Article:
While it is becoming clear that a sizable of adolescent boys and girls participate in sexting, research examining sex differences has been inconsistent.
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A few studies have found that female youth were more likely to send a sext than their male counterparts, while other studies have not revealed any sex differences with respect to sending sexts. Some evidence suggests that adolescent boys are more likely than girls to receive and request sexts. Although research on sexting is no longer in its infancy, there is a lack of consensus on the prevalence of sexting behaviors, which is critically important to informing future research and policy.
We aim to extend the literature by examining the mean prevalence of sending and receiving sexts, as well as the rate of the nonconsensual forwarding of sexts. Moreover, we aim to determine whether prevalence rates vary as a function of sex, age, and time, as well as other potential moderators. No language or publication restrictions were applied.
Prevalence and patterns of sexting among ethnic minority urban high school students
In addition, references of all articles meeting study inclusion were reviewed for additional studies, and online reports were also searched. Two of us A. In addition, we extracted 6 study location United States, Europe, or other and 7 publication status published in peer-reviewed journal vs dissertation or report. For the nonconsensual forwarding of sext, data were extracted based on the total sample of youth in the study as opposed to sexting youth only.
When data from more than one wave of data collection were provided or when data from one sample were presented across multiple publications, we selected the wave or publication with the largest sample size and the most comprehensive data extraction information.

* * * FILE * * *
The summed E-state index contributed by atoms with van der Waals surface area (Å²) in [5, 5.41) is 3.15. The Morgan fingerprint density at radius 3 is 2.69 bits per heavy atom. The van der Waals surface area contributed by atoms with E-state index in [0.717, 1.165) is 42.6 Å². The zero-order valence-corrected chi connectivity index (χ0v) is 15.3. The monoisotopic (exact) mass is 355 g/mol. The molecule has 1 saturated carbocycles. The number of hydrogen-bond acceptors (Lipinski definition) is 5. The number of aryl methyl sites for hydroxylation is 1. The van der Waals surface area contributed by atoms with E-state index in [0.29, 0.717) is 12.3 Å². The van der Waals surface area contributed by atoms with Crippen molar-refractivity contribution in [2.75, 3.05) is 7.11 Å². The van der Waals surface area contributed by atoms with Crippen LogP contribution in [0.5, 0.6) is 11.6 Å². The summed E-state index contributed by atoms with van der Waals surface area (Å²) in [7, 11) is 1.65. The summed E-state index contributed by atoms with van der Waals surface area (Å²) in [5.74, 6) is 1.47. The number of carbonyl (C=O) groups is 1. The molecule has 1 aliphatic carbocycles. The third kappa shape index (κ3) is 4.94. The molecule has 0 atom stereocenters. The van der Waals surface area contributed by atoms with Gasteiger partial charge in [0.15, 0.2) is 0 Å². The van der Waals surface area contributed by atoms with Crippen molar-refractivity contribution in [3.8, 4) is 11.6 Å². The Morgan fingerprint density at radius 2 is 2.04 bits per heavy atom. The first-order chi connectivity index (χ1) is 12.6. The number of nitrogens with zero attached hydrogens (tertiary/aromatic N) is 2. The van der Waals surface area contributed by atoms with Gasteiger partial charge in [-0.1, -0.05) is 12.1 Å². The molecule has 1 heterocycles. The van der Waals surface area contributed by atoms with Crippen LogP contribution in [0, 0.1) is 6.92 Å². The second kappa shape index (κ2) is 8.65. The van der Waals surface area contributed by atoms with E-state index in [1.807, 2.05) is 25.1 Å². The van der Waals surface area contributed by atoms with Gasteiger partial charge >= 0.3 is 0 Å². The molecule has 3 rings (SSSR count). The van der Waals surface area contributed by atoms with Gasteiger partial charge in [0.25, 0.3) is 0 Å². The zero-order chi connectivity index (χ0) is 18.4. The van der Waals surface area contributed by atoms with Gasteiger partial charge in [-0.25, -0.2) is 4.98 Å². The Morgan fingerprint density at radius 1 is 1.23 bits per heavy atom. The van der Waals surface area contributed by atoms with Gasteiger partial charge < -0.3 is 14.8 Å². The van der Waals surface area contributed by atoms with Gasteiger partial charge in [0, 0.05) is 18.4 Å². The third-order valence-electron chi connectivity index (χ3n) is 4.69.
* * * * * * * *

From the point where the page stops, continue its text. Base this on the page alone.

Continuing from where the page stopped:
To ensure accuracy and reliability, all studies were double coded, and discrepancies were resolved by consensus. To examine methodological quality and validity of findings, a 9-point critical appraisal assessment tool was developed based on meta-analyses. Ge sext coding criteria for the quality scoring of all studies meeting inclusion criteria are listed in eTable 1 and eTable 2 in the Supplement.
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Articles were given a score of 0 no or 1 yes for each criterion and summed to give a total score out of 9. Comprehensive Meta-Analysis software transforms the prevalence rate into a logit event rate effect size with a computed standard error. Subsequently, effect sizes are weighted by the inverse of their variance, giving greater weight to studies with larger ge sext sizes and thus more precise estimates. Finally, logits are retransformed into proportions to facilitate ease of interpretation.
Random-effects models were selected to calculate effect sizes because they represent a more conservative estimate of the mean prevalence. Outlier detection was used to determine if the mean prevalence of each sexting behavior was affected by extreme values.
Inspection of box plots derived in SPSS version Publication bias was examined using inspection of funnel plots and the Egger test.
The Q and I 2 statistics were computed to assess for statistical heterogeneity of effect sizes. A ificant Q statistic suggests that study variability in effect size estimates is greater than sampling error, and moderators should be explored.